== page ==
Influencing local city councils and other decision-making agencies is based on developing relationships, said Hunt. “It starts with contacting them to let them know who we are and making sure they know our issues and concerns. Most times we find they don’t even understand our issues, and it is our job to make sure they do. We also see it as our job to make sure that they know that we are there and willing to work with them toward viable solutions.

“Once we make contact with them, it is important that we maintain close contact with them,” continued Hunt. “We check in with them from time to time, and we volunteer to assist on any subcommittees they may have relative to our issues.”

SDOHVC relies heavily on its membership. So they must be well educated about the issues and well motivated to go out and engage. SDOHVC sends out representatives to local club meetings to keep them informed and to help them know what issues to take on, what they need to do to get involved, and where they need to go to attend pertinent meetings. “We have discovered that folks want to help, but they don’t always understand all the details of such things as land use and other issues. Making sure they understand how this will affect them and what they can do to help is the key,” said Hunt.

Hunt noted that assistance from the group’s members come in several ways. “Members help with projects that we have partnered with the Forest Service on such things as clean up, constructing fences adjacent to damaged areas in order to protect trails that are open to motorized use or working with local environmental groups to protect sensitive areas,” said Hunt. “Our members are also very helpful when it comes to engaging in public meetings and commenting on issues that are affecting motorized access on public lands.”

 

Helping to organize local clubs is a top priority in building a support group from the ground up so SDOHVC gets involved in the creation of local clubs. In fact, Hunt is a South Dakota State Representative for the National Off-Highway Vehicle Conservation Council (NOHVCC). “NOHVCC has some very helpful tools to help assist groups to form clubs,” said Hunt.

SDOHVC also works with local clubs to solve local issues. “This is an essential part of our mission,” said Hunt. “For instance, recently we worked with a local club in the eastern part of the state and with local county commissioners to solve road ditch issues in the county. We regularly work with clubs to jointly comment on planning issues with the Forest Service with regards to the travel management process on the Black Hills National Forest. This helps to present a better overall or well-rounded view of what the motorized community is looking for. We have and continue to work with local clubs to GPS their trails, categorize them, and submit the information to the Forest Service as part of the travel management process. This has certainly been one of the biggest undertakings that we have facilitated for more than three years and we continue to work on this.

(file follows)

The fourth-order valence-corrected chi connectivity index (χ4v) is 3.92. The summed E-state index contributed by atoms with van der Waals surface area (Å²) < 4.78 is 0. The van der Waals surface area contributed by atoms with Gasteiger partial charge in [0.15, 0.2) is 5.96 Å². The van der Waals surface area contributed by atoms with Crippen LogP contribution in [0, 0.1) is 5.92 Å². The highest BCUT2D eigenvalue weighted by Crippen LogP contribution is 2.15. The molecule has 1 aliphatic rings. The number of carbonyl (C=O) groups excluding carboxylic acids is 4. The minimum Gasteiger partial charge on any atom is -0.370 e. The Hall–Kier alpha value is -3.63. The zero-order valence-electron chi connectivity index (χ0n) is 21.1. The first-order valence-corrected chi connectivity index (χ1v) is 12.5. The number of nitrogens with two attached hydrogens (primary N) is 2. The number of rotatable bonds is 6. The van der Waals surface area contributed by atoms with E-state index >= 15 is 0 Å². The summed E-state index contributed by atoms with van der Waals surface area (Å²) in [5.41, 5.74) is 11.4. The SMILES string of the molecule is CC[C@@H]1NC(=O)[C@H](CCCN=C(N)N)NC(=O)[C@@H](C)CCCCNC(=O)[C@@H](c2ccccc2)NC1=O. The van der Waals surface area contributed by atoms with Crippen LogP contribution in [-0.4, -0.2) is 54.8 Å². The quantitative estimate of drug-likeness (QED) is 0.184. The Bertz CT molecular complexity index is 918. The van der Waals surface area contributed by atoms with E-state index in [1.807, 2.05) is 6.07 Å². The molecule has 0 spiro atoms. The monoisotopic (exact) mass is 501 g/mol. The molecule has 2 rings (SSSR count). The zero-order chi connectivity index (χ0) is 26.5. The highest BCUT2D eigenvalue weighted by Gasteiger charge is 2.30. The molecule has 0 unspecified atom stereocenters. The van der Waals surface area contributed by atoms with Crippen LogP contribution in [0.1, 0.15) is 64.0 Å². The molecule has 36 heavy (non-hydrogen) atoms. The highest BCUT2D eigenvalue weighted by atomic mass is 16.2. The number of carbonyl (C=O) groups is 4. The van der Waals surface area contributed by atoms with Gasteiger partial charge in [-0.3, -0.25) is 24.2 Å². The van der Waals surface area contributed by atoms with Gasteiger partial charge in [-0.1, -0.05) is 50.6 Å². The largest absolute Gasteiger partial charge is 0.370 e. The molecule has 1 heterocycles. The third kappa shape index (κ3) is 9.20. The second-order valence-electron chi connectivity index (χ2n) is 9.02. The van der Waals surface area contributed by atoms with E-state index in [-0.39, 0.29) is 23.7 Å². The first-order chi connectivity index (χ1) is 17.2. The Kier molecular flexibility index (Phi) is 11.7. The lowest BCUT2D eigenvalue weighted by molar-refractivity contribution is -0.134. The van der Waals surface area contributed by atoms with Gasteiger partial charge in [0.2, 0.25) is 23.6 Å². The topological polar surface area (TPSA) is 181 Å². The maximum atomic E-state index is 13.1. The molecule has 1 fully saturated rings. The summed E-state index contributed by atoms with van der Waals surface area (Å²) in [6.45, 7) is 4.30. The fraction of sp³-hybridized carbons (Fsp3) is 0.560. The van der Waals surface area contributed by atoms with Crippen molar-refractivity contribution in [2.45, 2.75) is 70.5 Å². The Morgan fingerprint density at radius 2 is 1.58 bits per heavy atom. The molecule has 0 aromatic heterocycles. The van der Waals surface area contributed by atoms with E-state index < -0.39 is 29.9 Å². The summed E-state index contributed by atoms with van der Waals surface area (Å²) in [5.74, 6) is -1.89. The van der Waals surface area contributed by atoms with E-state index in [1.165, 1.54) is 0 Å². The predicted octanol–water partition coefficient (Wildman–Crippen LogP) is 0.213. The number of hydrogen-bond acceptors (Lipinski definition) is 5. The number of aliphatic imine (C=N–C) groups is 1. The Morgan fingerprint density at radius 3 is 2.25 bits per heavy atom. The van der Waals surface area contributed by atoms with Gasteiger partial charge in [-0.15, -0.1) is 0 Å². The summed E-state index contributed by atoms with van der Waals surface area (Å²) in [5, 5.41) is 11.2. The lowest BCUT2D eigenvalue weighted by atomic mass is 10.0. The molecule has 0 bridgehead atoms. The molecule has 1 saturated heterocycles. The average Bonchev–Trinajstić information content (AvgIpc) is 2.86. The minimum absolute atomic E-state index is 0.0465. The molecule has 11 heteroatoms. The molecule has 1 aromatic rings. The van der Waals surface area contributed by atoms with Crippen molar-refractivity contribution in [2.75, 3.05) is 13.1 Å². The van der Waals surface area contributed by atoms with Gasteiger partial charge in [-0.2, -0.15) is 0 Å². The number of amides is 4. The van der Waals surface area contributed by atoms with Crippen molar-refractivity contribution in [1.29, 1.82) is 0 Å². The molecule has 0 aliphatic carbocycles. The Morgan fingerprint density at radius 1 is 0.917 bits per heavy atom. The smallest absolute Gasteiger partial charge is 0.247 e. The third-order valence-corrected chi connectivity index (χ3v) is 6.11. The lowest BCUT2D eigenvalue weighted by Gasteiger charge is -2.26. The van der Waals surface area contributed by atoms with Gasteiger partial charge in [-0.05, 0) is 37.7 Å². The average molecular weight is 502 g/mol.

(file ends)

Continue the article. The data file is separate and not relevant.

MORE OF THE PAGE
“We have and continue to work with local clubs to partner with us at events, sports shows, and other venues to promote motorized recreation,” added Hunt.

Membership
“Currently there are 312 individual and organization members representing about 2,500 off-road enthusiasts,” said Hunt. Members receive the organization’s newsletter and receive e-mail alerts about issues that are pending in the state. According to Hunt, anyone can become a member.

 

Website

The organization has a website (www.sdohvc.org) that it uses to educate members and the public. Although it is going through an upgrade and extensive remodeling, the site discusses the group’s history, its purpose, the issues, and how enthusiasts can help support SDOHVC’s efforts to protect motorized access for the motorized recreationists. “We have used our website to inform folks of upcoming public meetings that pertain to motorized recreation, emergency announcements, or action alerts that need their attention and assist them in commenting on issues before local and state agencies.” The site also includes an events page--links to state and local clubs, national organizations, the Forest Service, and the Bureau of Land Management. There are also bios on all the members of the board of directors, and a list of committees of which they are members; pages that exhibit past newsletters; membership applications and membership information; a page identifying the organization’s business and club sponsors and a page of mapping information.

From its inception, SDOHVC has been a unifying force and has used tactics that have proven to unite, not divide. Such a strategy has proven to be successful and has gotten all sorts of divergent groups involved in protecting the off-road community of South Dakota.